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Lose Weight for Money Only if Over-Weight: Marginal Integration for Semi-Linear Panel Models

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  • Kan K
  • Lee M

Abstract

Body mass index (BMI), weight(kg)/ height(m)2, is a widely used measure for obesity in medical science. In economics, there appeared studies (e.g., Cawley (2004) and Burkhauser and Cawley (2008)) showing that BMI has a negative (or no) effect on wage. But BMI is a tightly specified function of weight and height, and there is no priori reason to believe why the particular function is the best to combine weight and height. In this paper, we address the question of weight effect on wage, employing two-wave panel data for white females; the same panel data with more waves were used originally in Cawley (2004). We posit a semi-linear model consisting of a nonparametric function of height and weight and a linear function of the other regressors. The model is differenced to get rid of the unit specific effect, which results in a difference of two nonparametric functions with the same shape. We estimate each nonparametric function with a ‘marginal integration method’, and then combine the two estimated functions using the same shape restriction. We find that there is no weight effect on wage up to the average weight, beyond which a large negative effect kicks in. The effect magnitude is greater than that in Cawley (2004) who used a linear BMI model. The linear model gives the false impression that there would be a wage gain by becoming slimmer than the average and that the ‘obesity penalty’ is less that what it actually is.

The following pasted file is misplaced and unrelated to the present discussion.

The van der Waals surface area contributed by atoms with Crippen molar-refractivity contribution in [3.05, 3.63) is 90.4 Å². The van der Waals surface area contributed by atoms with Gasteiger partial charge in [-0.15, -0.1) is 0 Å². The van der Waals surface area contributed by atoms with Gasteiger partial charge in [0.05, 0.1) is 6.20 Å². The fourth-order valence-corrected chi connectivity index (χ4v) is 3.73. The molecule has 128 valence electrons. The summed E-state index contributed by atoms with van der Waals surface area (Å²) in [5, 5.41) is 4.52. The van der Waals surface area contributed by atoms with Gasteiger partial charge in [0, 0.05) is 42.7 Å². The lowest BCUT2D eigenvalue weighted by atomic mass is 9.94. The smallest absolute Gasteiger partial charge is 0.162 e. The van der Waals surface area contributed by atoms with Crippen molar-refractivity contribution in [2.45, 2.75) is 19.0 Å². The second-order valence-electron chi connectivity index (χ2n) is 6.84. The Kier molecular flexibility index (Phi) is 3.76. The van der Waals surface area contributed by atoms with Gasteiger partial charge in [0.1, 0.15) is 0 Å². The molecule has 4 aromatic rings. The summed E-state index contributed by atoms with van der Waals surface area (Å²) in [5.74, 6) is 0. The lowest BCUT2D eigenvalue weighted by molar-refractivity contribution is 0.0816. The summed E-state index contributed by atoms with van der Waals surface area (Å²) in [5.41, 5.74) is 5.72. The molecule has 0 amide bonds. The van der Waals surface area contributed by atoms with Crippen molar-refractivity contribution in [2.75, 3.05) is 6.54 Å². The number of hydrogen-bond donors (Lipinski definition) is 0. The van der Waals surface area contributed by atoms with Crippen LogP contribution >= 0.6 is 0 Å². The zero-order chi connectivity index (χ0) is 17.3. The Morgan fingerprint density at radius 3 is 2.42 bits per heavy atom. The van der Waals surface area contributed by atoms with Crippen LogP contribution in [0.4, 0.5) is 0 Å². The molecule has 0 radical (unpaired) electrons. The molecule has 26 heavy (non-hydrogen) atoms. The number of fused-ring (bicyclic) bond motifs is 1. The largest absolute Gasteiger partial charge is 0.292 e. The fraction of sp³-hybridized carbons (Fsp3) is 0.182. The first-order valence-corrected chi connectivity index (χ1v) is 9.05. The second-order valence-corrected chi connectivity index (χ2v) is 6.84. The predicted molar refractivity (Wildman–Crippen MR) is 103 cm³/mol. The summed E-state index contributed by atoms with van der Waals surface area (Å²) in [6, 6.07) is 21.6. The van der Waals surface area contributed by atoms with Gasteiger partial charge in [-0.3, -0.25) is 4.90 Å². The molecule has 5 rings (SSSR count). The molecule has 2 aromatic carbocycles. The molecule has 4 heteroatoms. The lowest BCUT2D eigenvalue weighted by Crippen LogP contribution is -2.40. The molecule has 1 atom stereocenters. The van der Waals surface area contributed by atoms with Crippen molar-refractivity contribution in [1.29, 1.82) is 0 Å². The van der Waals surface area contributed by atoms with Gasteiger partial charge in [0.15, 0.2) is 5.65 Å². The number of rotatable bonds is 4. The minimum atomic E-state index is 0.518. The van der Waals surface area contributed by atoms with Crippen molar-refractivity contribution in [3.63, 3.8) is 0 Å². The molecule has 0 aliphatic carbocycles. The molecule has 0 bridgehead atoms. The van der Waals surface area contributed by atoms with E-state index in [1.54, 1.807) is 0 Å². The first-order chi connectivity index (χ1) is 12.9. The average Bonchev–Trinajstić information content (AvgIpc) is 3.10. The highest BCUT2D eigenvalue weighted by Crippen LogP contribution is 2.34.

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Bibliographic Info

Paper provided by HEDG, c/o Department of Economics, University of York in its series Health, Econometrics and Data Group (HEDG) Working Papers with number 09/19.

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Date of creation: Jul 2009
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Handle: RePEc:yor:hectdg:09/19

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Keywords: BMI; weight effect on wage; panel data; semi-linear model; marginal integration.;

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References

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  1. Burkhauser, Richard V. & Cawley, John, 2008. "Beyond BMI: The value of more accurate measures of fatness and obesity in social science research," Journal of Health Economics, Elsevier, vol. 27(2), pages 519-529, March.
  2. Myoung-jae Lee, 1999. "A Root-N Consistent Semiparametric Estimator for Related-Effect Binary Response Panel Data," Econometrica, Econometric Society, vol. 67(2), pages 427-434, March.
  3. John Cawley, 2004. "The Impact of Obesity on Wages," Journal of Human Resources, University of Wisconsin Press, vol. 39(2).
  4. Xihong Lin & Raymond J. Carroll, 2006. "Semiparametric estimation in general repeated measures problems," Journal of the Royal Statistical Society Series B, Royal Statistical Society, vol. 68(1), pages 69-88.
  5. Ekaterini Kyriazidou, 1997. "Estimation of a Panel Data Sample Selection Model," Econometrica, Econometric Society, vol. 65(6), pages 1335-1364, November.
  6. Henderson, Daniel J. & Carroll, Raymond J. & Li, Qi, 2008. "Nonparametric estimation and testing of fixed effects panel data models," Journal of Econometrics, Elsevier, vol. 144(1), pages 257-275, May.
  7. Newey, W.K., 1992. "Kernel Estimation of Partial Means and a General Variance Estimator," Working papers 93-3, Massachusetts Institute of Technology (MIT), Department of Economics.
  8. Li, Qi & Stengos, Thanasis, 1996. "Semiparametric estimation of partially linear panel data models," Journal of Econometrics, Elsevier, vol. 71(1-2), pages 389-397.
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Cited by:
  1. Guardado, José R. & Ziebarth, Nicolas R., 2013. "A Model of Worker Investment in Safety and Its Effects on Accidents and Wages," IZA Discussion Papers 7428, Institute for the Study of Labor (IZA).

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